acrylamide

In their latest move to protect consumers from deadly chemicals that aren't deadly, the member states of the European Union have voted to set legal limits on the amount of acrylamide in foods. Acrylamide, of course, is the chemical naturally formed when foods containing large amounts of carbohydrates that also contain protein are cooked at high temperatures — think fried and baked potatoes and bread, and many many other foods (even coffee).

A couple of years ago the European Food Safety Authority said that acrylamide is a carcinogenic risk for all age groups. The folks behind a lot of this attention is a "sustainability pressure group" called Changing Markets. Like similar American groups, they made...

Here we go again. Considering that there are literally thousands of chemicals out there to pick on, one wonders why we keep seeing scaremongers return again and again to the old ones. Case in point: acrylamide. Back in 2002, some Swedish scientists discovered that acrylamide is present in many foods, and the scare began.

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The main industrial use for acrylamide is as a precursor to polyacrylamide, a chemical used to clarify water, e.g. waste water. It has been known for a while that workers exposed to acrylamide in industrial settings (not eating the stuff, just working with it) have demonstrated some...

It is nothing short of amazing that we are still alive, or at the very least, don't all have cancer.

Because if even a fraction of the phony chemical scares that we write about almost every day were real, there'd be no one left alive to read what our dead writers didn't write. Whatever the hell that means.

An oldie, but goody refuses to go away. It is called acrylamide, which is formed during baking or frying of bread, chips, cookies, cereal, and — most notoriously — French fries

The chemical also occurs naturally (no—this does *not* matter) in a variety of vegetables,...

burnt toast_111441884Fresh off the United Nations International Agency for Research on Cancer (IARC) group instilling a healthy skepticism of both meta-analyses and flawed statistics by claiming that bacon is just as dangerous as cigarettes, the United Kingdom's Food Standards Agency (FSA) says toast could also be killing you - because it has acrylamide, which IARC also calls a...

Screen Shot 2014-11-18 at 2.48.00 PMLovers of french fries, rejoice: the new, non-bruising potato has hit the market. Idaho food giant Simplot, based in Boise, now carries a line of genetically modified potatoes Russet Burbank, Atlantic, and Ranger Russet that are specifically bred to produce less bruising, thus helping Americans waste less. Hopefully.

The spuds have joined a growing list of GM crops, designed to appeal to consumers, that have added health and appearance benefits; other foods in this...

1441131_78497659The USDA approved for commercial sale the Innate potato, produced by the JR Simplot company last November. The product is still waiting for FDA approval, who is in the process of reviewing the data. Innate potatoes produce less acrylamide than usual when cooked at high temperatures, and are also less prone to bruising. Moreover, their new technology doesn t involve inserting any foreign genes into the potatoes the reduced acrylamide production is due to the insertion of only different potato genes.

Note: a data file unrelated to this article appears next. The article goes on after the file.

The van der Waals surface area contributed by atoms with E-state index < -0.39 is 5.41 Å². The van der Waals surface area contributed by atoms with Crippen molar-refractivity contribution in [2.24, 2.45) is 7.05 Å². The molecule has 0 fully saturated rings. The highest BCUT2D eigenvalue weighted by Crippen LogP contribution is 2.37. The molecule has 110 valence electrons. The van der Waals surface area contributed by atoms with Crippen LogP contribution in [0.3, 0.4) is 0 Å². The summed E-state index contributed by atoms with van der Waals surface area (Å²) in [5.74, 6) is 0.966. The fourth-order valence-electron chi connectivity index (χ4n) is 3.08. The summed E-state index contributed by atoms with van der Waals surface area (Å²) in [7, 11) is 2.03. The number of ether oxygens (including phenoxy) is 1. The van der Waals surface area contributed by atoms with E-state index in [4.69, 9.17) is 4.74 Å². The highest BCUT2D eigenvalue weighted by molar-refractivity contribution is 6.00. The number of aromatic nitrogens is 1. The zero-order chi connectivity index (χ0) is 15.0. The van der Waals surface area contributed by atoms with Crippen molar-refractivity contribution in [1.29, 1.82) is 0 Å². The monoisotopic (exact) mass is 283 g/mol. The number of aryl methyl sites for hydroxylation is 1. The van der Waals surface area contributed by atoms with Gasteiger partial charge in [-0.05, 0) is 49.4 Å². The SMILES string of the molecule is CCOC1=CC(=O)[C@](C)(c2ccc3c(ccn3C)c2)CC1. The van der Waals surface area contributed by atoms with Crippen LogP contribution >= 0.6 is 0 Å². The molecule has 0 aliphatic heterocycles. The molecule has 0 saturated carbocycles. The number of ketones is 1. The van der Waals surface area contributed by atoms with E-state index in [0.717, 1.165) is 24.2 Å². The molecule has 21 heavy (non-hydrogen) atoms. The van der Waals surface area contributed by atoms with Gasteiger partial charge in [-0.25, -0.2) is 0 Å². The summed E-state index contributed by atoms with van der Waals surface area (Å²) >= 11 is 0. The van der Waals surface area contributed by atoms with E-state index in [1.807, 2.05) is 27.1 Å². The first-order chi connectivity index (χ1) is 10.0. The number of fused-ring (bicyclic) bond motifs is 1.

Now,...

Screen Shot 2014-11-18 at 2.51.51 PMWhat appears to be a big decision by McDonald s to keep using their current potatoes rather than switch to GM potatoes turns out to be, at least scientifically, no decision at all. This is because on this particular issue, it makes no difference what they decided. They were choosing between the lesser of two non-evils.

While this decision might, on the surface, seem to be a safety issue...

Screen Shot 2014-05-29 at 1.07.00 PMActivists are attacking Starbucks because its coffee like everyone else s coffee contains acrylamide. This is not because the company actually adds the chemical to its coffee, nor does anyone else it is formed naturally when the beans are roasted. It is also formed naturally in carbohydrate-rich foods such as breads, other baked goods, and French fries, when they are cooked at high temperatures. The group suing Starbuck s is...

1136161_59851659Hasn t the European Union s European Food Safety Authority (EFSA) ever heard the (very) old adage that the dose makes the poison? From what they say in their latest report on acrylamide, it does not appear so. Basing their decision to post a warning solely on animal studies, they warn that dietary acrylamide is a carcinogenic hazard to humans.

And toeing the line with its European counterparts, the Food Standards Australia New Zealand (FSANZ)...

1327741_17847026You might want to tell the waiter to hold those french fries to cut down on the amount of acrylamide you re consuming. Well at least according to the FDA. Acrylamide is a chemical that forms in foods containing carbohydrates as a result of cooking at high temperatures. In fact, it is found in about 40 percent of the calories consumed by Americans and has been around for as long as people have been baking, roasting, toasting or frying foods, says the Grocery Manufacturer s Association. Yet, it was only...